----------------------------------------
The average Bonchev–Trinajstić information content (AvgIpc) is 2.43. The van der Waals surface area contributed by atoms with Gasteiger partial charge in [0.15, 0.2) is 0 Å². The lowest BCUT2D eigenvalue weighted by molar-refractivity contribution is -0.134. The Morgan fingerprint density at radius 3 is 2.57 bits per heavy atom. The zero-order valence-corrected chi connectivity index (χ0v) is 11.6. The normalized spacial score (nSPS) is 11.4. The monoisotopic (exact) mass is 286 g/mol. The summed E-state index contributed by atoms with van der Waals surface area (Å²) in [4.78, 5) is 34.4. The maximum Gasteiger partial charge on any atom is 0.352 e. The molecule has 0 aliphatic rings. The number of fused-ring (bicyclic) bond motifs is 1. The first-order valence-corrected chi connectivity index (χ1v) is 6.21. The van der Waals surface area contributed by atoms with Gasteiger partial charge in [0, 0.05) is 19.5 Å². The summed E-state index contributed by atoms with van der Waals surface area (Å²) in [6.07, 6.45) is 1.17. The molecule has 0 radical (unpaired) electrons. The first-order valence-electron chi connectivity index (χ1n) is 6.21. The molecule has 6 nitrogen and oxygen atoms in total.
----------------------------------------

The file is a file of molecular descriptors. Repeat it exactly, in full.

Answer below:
The average Bonchev–Trinajstić information content (AvgIpc) is 2.43. The van der Waals surface area contributed by atoms with Gasteiger partial charge in [0.15, 0.2) is 0 Å². The lowest BCUT2D eigenvalue weighted by molar-refractivity contribution is -0.134. The Morgan fingerprint density at radius 3 is 2.57 bits per heavy atom. The zero-order valence-corrected chi connectivity index (χ0v) is 11.6. The normalized spacial score (nSPS) is 11.4. The monoisotopic (exact) mass is 286 g/mol. The summed E-state index contributed by atoms with van der Waals surface area (Å²) in [4.78, 5) is 34.4. The maximum Gasteiger partial charge on any atom is 0.352 e. The molecule has 0 aliphatic rings. The number of fused-ring (bicyclic) bond motifs is 1. The first-order valence-corrected chi connectivity index (χ1v) is 6.21. The van der Waals surface area contributed by atoms with Gasteiger partial charge in [0, 0.05) is 19.5 Å². The summed E-state index contributed by atoms with van der Waals surface area (Å²) in [6.07, 6.45) is 1.17. The molecule has 0 radical (unpaired) electrons. The first-order valence-electron chi connectivity index (χ1n) is 6.21. The molecule has 6 nitrogen and oxygen atoms in total.